Until a legal medicine is made available, how can it make moral sense for the authorities to target the well-intentioned volunteers offering a short-term alternative?

End of article

Back in May the UK Gov (in fact a government agency) gave £2 million to expand a study looking at the possible benefits of cannabis / cannaboids for those with secondary MS.

The UK MS Society website recently had an advert asking for participation in a trial for spasticity. The company involved is GW which manufactures Sativex so the trial treatment probably involves cannabis / cannaboids.

Given all of this - I think it would be worth having a separate section (as is done for Rebif, Copaxone etc) for cannabis / cannaboid treatments.

I am the most law-abiding, anti-drug person you can imagine (never taken anything) and I recognise that the use of cannabis / cannaboids for medical reasons is forbidden in many countries. However, given the range of research being undertaken and the drugs e.g. Sativex which are available in some countries, sharing experience might be useful.

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Re: Sativex

Postby HarryZ » Mon Aug 01, 2005 1:18 pm


Marg has been using Sativex for about two weeks now. She has used it sparingly and has been experimenting at when to take it. So far it has helped some back pain that she has been experiencing lately and has all but stopped her leg jumping episodes of spasticity. Those could keep her up half the night and were terribly disruptive.

What it hasn't done so far is stopped her severe leg spasms which come and go at random. Marg is still trying to determine when it's best to take the Sativex to minimize these spasms. One positive result here....she has been able to sleep 5-6 hours a night before the leg spasms wake her up. Prior to the Sativex, 2-4 hours of sleep was about the max before spasm time!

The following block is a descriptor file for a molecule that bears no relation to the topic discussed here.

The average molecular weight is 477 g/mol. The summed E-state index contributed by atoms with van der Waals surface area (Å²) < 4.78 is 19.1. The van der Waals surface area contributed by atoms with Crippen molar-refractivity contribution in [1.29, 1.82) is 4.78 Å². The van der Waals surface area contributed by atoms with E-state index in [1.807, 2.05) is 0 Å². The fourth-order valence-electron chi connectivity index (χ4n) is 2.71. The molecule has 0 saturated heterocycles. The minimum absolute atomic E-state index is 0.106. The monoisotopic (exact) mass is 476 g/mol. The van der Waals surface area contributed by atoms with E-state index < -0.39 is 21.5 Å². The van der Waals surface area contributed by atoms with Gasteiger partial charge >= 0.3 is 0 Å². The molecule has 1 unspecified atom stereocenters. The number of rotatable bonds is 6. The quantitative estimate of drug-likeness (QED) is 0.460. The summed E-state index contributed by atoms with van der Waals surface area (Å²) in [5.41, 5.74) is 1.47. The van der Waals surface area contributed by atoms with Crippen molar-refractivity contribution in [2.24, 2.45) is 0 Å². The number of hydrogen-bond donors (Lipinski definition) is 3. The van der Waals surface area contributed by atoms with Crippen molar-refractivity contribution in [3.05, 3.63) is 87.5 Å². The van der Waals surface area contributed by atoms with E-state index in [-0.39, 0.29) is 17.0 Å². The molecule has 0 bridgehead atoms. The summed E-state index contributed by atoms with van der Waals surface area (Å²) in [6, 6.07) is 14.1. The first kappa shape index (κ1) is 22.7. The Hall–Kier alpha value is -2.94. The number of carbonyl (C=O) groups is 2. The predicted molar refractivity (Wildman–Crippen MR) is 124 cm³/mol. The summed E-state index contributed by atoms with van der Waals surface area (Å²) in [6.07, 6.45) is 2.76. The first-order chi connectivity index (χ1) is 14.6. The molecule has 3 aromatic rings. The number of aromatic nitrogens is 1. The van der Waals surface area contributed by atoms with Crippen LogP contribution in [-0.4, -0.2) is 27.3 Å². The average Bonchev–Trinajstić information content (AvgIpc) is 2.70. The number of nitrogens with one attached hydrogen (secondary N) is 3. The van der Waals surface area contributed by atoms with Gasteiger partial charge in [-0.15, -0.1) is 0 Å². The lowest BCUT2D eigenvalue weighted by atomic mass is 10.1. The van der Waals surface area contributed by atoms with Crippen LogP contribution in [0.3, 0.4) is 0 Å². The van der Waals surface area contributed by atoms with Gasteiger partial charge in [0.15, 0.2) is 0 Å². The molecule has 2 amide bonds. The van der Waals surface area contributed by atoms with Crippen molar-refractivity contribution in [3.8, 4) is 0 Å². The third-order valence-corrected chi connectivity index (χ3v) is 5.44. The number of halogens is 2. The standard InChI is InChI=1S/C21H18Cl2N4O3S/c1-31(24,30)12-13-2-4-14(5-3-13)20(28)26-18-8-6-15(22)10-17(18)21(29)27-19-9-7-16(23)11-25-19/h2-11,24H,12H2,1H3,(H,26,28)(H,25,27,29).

So far, Canada is the only country in the world to approve Sativex. Bayer Canada, the distributors, are keeping a VERY close watch on how patients are handling the drug. I called them the other day to check out an issue of Marg getting more pain in her back since starting the drug. The rep I spoke to immediately told me that this would be reported as an "incident" and logged for data purposes. I was asking him what mechanism Sativex used to help Spasticity. He was able to call me back shortly and state that the drug altered the calcium channels on the CR1 receptor. Without going into a lot of detail, this has the potential to cause Marg problems because she uses Prokarin which also effects how calcium is handled in your system. End up with too low a calcium level and you'll end up with more spasms...something she really doesn't need. We have since found out that one can compensate for this by increasing her calcium intake.

As for exporting certainly isn't allowed at this time and I've heard from some people that a US citizen would not even be allowed to bring it back legally into the US even though he/she got the drug through proper channels in Canada.